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Use the following three-point rubric to evaluate students' work during this lesson.
  • Three points:Students demonstrated a clear understanding of the Internet as a research tool; worked cooperatively to write a clear, concise summary of a Supreme Court case and multiple-choice questions; and actively participated in the class discussion on the Supreme Court's relevance to society today.
  • Two points:Students demonstrated some understanding of the Internet as a research tool; worked somewhat cooperatively to write a clear, concise summary of their Supreme Court case and multiple-choice questions; and took some part in the class discussion on the Supreme Court's relevancy to society today.
  • One point:Students demonstrated little understanding of the Internet as a research tool; had trouble working cooperatively to write a clear, concise summary of their Supreme Court case and multiple-choice questions; participated little or not at all in the class discussion on the Supreme Court's relevance to society today.

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Definition:A distinct territorial, cultural, or social unit enclosed within or as if within foreign territory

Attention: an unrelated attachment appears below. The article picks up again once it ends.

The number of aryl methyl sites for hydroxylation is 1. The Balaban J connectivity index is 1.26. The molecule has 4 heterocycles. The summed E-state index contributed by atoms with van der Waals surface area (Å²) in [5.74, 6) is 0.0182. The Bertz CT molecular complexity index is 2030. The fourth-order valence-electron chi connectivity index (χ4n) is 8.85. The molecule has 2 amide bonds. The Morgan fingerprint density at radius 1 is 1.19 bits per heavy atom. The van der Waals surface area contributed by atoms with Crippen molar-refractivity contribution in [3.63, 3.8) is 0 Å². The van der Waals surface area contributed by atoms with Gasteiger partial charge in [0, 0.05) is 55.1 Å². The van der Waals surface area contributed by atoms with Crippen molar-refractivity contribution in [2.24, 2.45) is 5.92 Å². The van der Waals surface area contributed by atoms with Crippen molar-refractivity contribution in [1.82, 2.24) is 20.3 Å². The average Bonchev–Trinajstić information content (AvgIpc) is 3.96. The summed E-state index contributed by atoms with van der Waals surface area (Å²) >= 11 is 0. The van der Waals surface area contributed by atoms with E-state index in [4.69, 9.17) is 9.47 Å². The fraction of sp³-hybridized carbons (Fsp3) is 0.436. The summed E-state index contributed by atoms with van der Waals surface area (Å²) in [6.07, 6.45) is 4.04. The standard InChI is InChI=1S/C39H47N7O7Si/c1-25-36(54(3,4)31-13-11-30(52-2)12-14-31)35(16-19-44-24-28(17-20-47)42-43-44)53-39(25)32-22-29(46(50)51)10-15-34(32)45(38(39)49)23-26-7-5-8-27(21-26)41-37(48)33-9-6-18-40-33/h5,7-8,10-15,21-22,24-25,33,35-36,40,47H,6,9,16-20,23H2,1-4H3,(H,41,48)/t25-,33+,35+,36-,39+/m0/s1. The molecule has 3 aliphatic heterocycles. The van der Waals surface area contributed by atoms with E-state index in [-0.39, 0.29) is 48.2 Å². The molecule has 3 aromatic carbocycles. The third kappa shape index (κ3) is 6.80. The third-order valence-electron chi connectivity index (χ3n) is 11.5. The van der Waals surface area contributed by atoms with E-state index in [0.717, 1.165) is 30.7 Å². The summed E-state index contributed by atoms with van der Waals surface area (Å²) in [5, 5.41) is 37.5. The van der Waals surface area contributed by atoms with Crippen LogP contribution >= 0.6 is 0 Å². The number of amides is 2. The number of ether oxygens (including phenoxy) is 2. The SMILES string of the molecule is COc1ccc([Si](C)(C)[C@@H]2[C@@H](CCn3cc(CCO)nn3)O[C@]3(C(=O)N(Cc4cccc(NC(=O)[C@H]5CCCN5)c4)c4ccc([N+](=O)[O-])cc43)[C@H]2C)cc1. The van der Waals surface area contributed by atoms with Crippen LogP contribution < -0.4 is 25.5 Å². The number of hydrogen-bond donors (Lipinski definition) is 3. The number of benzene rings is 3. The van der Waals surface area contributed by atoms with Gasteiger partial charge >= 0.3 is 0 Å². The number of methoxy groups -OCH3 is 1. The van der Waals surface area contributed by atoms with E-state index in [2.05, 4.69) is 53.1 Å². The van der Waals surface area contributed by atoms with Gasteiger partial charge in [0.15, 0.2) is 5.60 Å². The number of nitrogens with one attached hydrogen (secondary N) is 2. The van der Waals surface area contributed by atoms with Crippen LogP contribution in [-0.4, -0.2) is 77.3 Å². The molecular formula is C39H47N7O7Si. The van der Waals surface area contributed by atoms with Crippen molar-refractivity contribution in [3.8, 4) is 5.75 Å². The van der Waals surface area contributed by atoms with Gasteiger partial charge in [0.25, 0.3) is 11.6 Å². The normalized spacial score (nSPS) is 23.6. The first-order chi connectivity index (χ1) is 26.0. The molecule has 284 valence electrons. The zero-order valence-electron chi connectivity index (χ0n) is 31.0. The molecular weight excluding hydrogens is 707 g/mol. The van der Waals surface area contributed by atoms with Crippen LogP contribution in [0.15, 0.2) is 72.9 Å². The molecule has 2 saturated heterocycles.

Context:We often hear about an ethnic enclave, populated by people of an ethnic minority, within a country containing a different ethnic majority.

Establishment Clause
Definition:A portion of the First Amendment to the Bill of Rights that reads, "Congress shall make no law respecting an establishment of religion...."
Context:The Establishment Clause of the First Amendment has been crucial in the debate over school prayer.

Miranda rights
Definition:The rights that a police officer must read to a person who is being arrested: "You have the right to remain silent and refuse to answer questions. Anything you do or say may be used against you in a court of law. You have the right to consult an attorney before speaking to the police and to have an attorney present during questioning now or in the future. If you cannot afford an attorney, one will be appointed for you before any questioning if you wish. If you decide to answer questions now without an attorney present, you will still have the right to stop answering at any time until you talk to an attorney."
Context:The Bill of Rights confers Miranda rights on everyone, even if it appears likely that a person has committed a crime.

Supreme Court
Definition:The highest judicial tribunal in a political unit, such as a nation or state
Context:The highest court in the United States, the Supreme Court has the power to decide whether laws made by federal, state, and local governments are constitutional.

Definition:The political concept that the citizen should be totally subject to an absolute state authority
Context:The Supreme Court ruled that schools are not enclaves of totalitarianism.

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This lesson plan addresses the following standards from the National Council for the Social Studies:
V: Individuals, Groups, and Institutions
VI: Power, Authority, and Governance

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Amy Donovan, freelance writer and editor